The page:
I can get pizza delivered anywhere We stopped at the top of a pass and I raided the pizza box on top of Colins bike, we had a photo session before cruising down the sweeping curves to the pass. Andorra must make most of its income from skiing in the winter months but the views and roads make for a great summer trip too. All too soon it was over and France was upon us.

We stopped again for some cold drinks before riding off towards Millau. This was not going to be an easy visit. I had planned to visit the bridge and was aware that Raven had it as a goal during her journey. We had again ridden a long way to complete this part of the trip. We stopped to fuel up just before the viaduct. We had a bite to eat but time was getting on, so quickly we mounted up and headed off to complete the last few kilometres to the bridge. As we closed in on the final few kilometres I could feel myself wishing Raven was with us and I wanted to share this with her. In the last kilometre I metaphorically held her hand as if she were on the back of my bike. Gripped the left bar tighter and as the viaduct came into view I shuddered at its wonder.

A huge bridge spanning a 2.5kilometre gorge over the river Tarn, some 270m (890ft) high. It was such an amazing engineering feat. The tallest bridge in the world by virtue of its highest mast being 343m (1125ft) above the gorge. Designed by British architect Norman Foster it was an incredible sight. My usual over enthusiastic wonder at engineering was to the fore, but also the tears streamed down my face at not being a group of three. I also knew this was the end of the sad times for me. I had made it and I had shared it with the memory of my friend Raven. She had come into my life like a ball of lightening, illuminating everything and making every minute of knowing her an absolute joy, we had huge amounts in common and what’s not to like about a lovely girl with three bikes? Five days is all we had and I will treasure every one of those days for the rest of mine. I have nothing but wonderful memories of Raven. I stopped at the far side with my head in my hands I felt exhausted. Colin pulled up next to me and was equally upset, I knew however that his pain would continue for a long time yet. We went to the car park and walked to the viewing platform. I got the new camera out and switched it on ‘memory card fault’, brilliant! I had left my phone on the bike and now only had the tablet in my rucksack. But that takes  pictures doesnt it?  I have to say it took some great pictures. ( as I am writing this I have mastered adding pictures and suspect you will see just how good this pictures is). Back at the bikes my bum was still aching and I really didn’t want to ride much further, but this wasn’t about me, not this time. Colin suggested another three hours to his mates house. I pointed out that he had earlier told me I have a tail light out. I was kind of hoping that would be my get out clause but what actually happened was roadside repairs. A quick fix and the tail light was as good as new. We rode on and on and on. Eventually Colin stopped, at the entrance to a set of shops, to say he was exhausted. I was off the bike and straight into the wheelie bins, looking for bubble wrap to make a cushion. Hey presto at no cost a cushion to ease the pain. shop, wheelie bin, new cushion
 But really we were exhausted, so after a failed attempt to book I a biker hostel we found a hotel. The Hotel Bastide, named after the person who invented the pricing list. It was a lovely hotel with a great shower and amazing restaurant. Colin was paying and little did he know we were in the expensive bit. We had a salad starter followed by beuf bourguignon. The starter was crazy good and the main I’m sure equally good but I’m no great meat eater so I picked at it. Colin didn’t want dessert, but I did and he had paid for the set menu so I had double Creme Brulee. Before we knew it the clock was well past 11pm and we hit the beds. Tomorrow would be a day of long miles and another challenging encounter.

9. A day off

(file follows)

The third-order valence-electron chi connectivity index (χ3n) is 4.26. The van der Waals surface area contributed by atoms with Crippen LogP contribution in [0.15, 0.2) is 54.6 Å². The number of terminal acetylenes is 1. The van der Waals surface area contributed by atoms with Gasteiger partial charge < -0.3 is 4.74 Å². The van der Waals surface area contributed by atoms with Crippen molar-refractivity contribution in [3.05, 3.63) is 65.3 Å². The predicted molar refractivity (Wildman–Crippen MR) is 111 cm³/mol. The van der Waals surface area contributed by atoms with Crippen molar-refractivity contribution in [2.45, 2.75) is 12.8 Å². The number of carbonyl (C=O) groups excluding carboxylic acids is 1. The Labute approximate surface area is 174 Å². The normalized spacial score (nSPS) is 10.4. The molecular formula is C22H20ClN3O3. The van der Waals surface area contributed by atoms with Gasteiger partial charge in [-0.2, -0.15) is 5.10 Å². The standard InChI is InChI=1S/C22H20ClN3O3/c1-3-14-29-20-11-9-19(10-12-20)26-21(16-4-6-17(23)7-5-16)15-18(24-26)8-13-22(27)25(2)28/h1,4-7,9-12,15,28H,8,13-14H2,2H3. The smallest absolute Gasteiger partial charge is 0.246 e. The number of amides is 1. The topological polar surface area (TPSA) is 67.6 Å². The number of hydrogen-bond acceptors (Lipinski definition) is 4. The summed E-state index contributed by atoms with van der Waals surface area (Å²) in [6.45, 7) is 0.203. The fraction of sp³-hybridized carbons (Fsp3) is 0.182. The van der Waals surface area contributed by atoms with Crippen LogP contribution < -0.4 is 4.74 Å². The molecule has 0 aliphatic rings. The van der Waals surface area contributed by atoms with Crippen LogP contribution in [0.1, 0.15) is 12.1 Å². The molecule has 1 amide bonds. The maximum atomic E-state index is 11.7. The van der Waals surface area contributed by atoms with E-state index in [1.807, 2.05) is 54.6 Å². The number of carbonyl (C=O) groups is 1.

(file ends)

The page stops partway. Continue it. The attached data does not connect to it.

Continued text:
I guessed by the look on Colins face that sleep didn’t come easy, if at all, that night and I was in no better condition after just 5 hours sleep. But I was up and ready to help in any way I could. This wasn’t going to be easy for either of us. We went down to the car park to get our luggage. I remember on arrival the lift was a tiny affair with what I thought were two doors on adjacent walls. It seemed odd, that’s all. I told Colin I had no intention of riding anywhere today and we both needed a day off. Both to recover from the shock of events and my arse was killing. He agreed and went about negotiating the continued use of the rooms he had booked. We unloaded the bikes in relative silence and made our way back to the lift. The doors closed and we both looked at each other sighing as we knew this wouldn’t be a good day. “I need to get flowers mate to put at the scene”. I on the other hand needed to see where this had happened. The previous night on my journey up I had been haunted by maybe coming across the scene in the dark and having some kind of mishap myself. I don’t do flowers at the roadside, I always think that I would have other options like a favourite place that we had in common where I could remember them better. But I didn’t have one for Raven. I had only known her for 5 days and the only place we had in common was 717 miles away.   Colin leant back against the side of the lift, only it wasn’t the wall and the doors had opened. Stood outside was the staff member who had placed a heavy crate at the door entrance. Colin went back in almost slow motion. He stepped back to stop the fall but his foot struck the crate and he went down on his back. His bad back that had plagued him for the past few days. Still holding his luggage he could do nothing to stop the fall. He lay there momentarily, not nearly long enough to assess any damage, instead out of shock or embarrassment, he got straight up. I helped lift his baggage. The staff members was so apologetic and I think all three of us just wanted the whole thing to end. We went to the restaurant for breakfast and were shortly joined by the owner’s husband, a nice guy who had been supportive the previous day. Between us we could sign and pigeon English a conversation. He was glad that the Police had been good with Colin and that all the services had done what they could for Raven. We walked into Caspe town centre and I found a hardware store, using Google translate the manager understood that I wanted flowers and he drew a map for us. Again we walked in relative silence on the approach to the shop Colin stopped to take a phone call from Ravens husband. Colin had broken the news the previous day and I realised this would be the one of many difficult calls for him, nothing for me to do but carry on to the shop. I was there for him if he needed me. Again Google translate came to the fore helping explain what I wanted. A selection of flowers were shown to me and I chose a simple pink rose and two lilies with some flora to back them. I asked for ribbon and the lady produced tiny thin ribbon. I made the gesture for bigger and she produced a quite wide ribbon, well enormous really but it was clear that was the option. She asked if I wanted words. I chose to write a few on a till roll for her to copy. It’s not easy choosing words for remembrance, especially after such a short time of knowing the person. There was no doubt Raven was an amazing person and she had lit up my life for those few days. We had immediately become good friends with similar sense of humour and being of similar age we appreciated many of the same things. Plus she was a girl with three bikes, what wasn’t to like about the woman. She went to the back of the shop and I waited, I waited for quite some time. I called to her in my best Spanish and explained I needed to go for a few minutes but I would be back with Colin who also wanted flowers. I found Colin still sat where he had answered the call, he was still talking, his shoulders slumped and a pained expression. I could only be there for him I couldn’t deal with his pain or Ravens family, unless they expressly asked. The call ended and we spoke briefly, it was nothing more than we had already said but reinforcing support and friendship for a guy struggling with the horrific events of yesterday and its impact on today and the future. We went to the florist and Colin ordered a similar bouquet. He wrote the words he wanted and we waited and waited and waited. The flowers were on the counter, what could possibly have taken so long. When the assistant reappeared it was obvious what had taken the time. The large ribbon had equally large gold lettering on it with our messages on them. Each letter was a sticker lovingly placed and spaced by the assistant who spoke no English. It must have been a very difficult thing to do, bearing in mind any error would mean the whole thing would go in the bin and she would have to start again. We paid our money and with thanks for their help made our way back to the hotel. There was no point in taking the flowers out in the baking heat so we decided to get some sleep and go out at about 5pm. I slept a little but was up at 3pm sipping water in the shaded front of the hotel when Colin text. We met up and sat under the cover trying to make conversation without getting upset. I told the story of my ride the night before and realised I would need fuel as soon as we could. We went back to our rooms. I showered and put on a fresh shirt and trousers. We met I the car park. I opened the tank and shook the bike there was no fuel in there. I suspect what little remained had been evaporated as the engine cooled the previous night. We siphoned two litres from Colins and went to fill up. Then we rode the few miles from Caspe to the scene of the accident. Molli was play in up, now you and I both know that the fuel had run out and whatever crud lay at the bottom of the tank had now been sucked into the carb making her run rough, but it just seemed that Molli didn’t want to go to where Erik (Ravens BMW) had probably ended his motorcycling days. We approached down the hill to the simple right hand curve in the road and it was obvious what had happened. Just prior to the corner the road had a nasty dip at the point where motorcyclist start to turn in. Hidden from view it catches you out. I had been prepared and we had slowed ready to stop but I could see how this would unsettle a bike. Straight ahead I could see where Erik had impacted the barrier. We placed the flowers and in silence thought our own thoughts, said our own prayers. Colin told me more and I listened intently. We rode back to the hotel and sat at the bar our glasses touched but nothing was said, we knew what we meant. Then out of nowhere I began to laugh, laugh to the point tears ran down my face. I had sent a tweet about Colins fall in the lift and tagged it as comedy gold. Colin looked bemused, “you know who would have laughed at your fall in the lift?” We both laughed and the silence was broken. We were going to leave early the next day and it wasn’t going to be an easy day either so we packed up and before I knew it it was 9.30pm. My call was for pizza and there was a restaurant just across from the hotel. I scoffed a large pepperoni in next to no time and Colin struggled with his Hawaiian. He clearly doesn’t know me as the pizza monster I am and he really doesn’t know that cold pizza the following day is my absolute favourite. I made him box up the rest so we could have it the next day. Caspe was a lovely town and makes its money from the fishing. Apparently the lake homes some of the biggest fish anywhere in Europe. The town itself is a picturesque hilltop affair which looks stunning against the setting sun. I liked Caspe despite having been there under awful circumstances. Tomorrow we would ride through Andorra and on to the Millau Viaduct in France.